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The 137Cs technique applied to steep Mediterranean slopes (Part II): landscape evolution and model calibration

AutorSchoorl, J. M.; Boix-Fayos, Carolina ; Meijer, R. J. de; Graaf, E. R. van der; Veldkamp, A.
Palabras claveCaesium-137
Soil erosion
Tillage erosion
Erosion model
Calibration
Fecha de publicación1-may-2004
EditorElsevier
CitaciónCatena 57(1): 35-54 (2004)
ResumenOver the past years the Caesium-137 (137Cs) technique has been successfully applied in numerous environments all over the world. This technique is using the worldwide distribution of the anthropogenic 137Cs radionuclide and its redistribution associated with soil particles as an effective estimation of net soil-loss rates. In contrast to numerous studies on deep, often cultivated, clay soils with gentle to intermediate slopes, typical Mediterranean shallow stony soils on steep slopes have received less attention. In this paper, the landscape evolution over the past 37 years has been evaluated using the 137Cs technique for two lithological different areas under contrasting land use in the Álora case study area (Málaga, Spain). In soils on gneiss and serpentinite bedrock several transects have been selected on steep slopes up to 35° with mean soil depths from 37 cm for gneiss to 24 cm for serpentinite. Estimating net soil redistribution rates from radionuclide distributions depends on the calculation of the local area reference inventory and the used calibration technique. Several methods have been tested and final results were found to differ considerably. After careful parameter selection, the resulting net soil redistribution estimates for the different transects have been compared with simulations of a simple landscape evolution model, resulting in different possible scenarios of erosional response. Total net soil-loss for the study area range from 2.3±0.25 to 69.1±7.8 t ha−1 year−1 for serpentinite and gneiss slopes, respectively. Differences in total slope sediment budgets as well as differences along the transects reveal influences of landscape representation and land use. In this case the impact of soil translocation by tillage and resulting erosion rates are far more important than possible parent material induced differences. However, comparing the two sampled areas not only net rates but spatial patterns as well reveal important differences in distribution over the landscape of net erosion and net sedimentation zones.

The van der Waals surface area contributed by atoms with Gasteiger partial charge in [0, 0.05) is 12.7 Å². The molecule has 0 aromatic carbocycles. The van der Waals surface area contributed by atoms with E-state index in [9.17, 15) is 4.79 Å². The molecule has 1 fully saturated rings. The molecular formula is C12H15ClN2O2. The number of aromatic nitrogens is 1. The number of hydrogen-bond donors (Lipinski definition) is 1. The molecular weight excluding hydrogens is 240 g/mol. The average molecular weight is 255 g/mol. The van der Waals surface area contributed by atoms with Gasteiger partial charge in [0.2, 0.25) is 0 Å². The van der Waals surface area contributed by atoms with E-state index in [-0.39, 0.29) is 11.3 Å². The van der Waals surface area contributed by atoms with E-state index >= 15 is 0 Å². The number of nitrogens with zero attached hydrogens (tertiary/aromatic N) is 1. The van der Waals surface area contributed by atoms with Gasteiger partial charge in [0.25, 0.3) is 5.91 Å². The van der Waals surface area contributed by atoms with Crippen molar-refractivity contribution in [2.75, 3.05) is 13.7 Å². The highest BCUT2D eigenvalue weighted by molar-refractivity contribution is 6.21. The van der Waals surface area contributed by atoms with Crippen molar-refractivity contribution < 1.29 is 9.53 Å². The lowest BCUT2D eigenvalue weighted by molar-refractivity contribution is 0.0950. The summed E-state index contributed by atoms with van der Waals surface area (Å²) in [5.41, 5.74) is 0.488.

Versión del editorhttp://dx.doi.org/10.1016/j.catena.2003.08.002
URIhttp://hdl.handle.net/10261/16523
DOI10.1016/j.catena.2003.08.002
ISSN0341-8162
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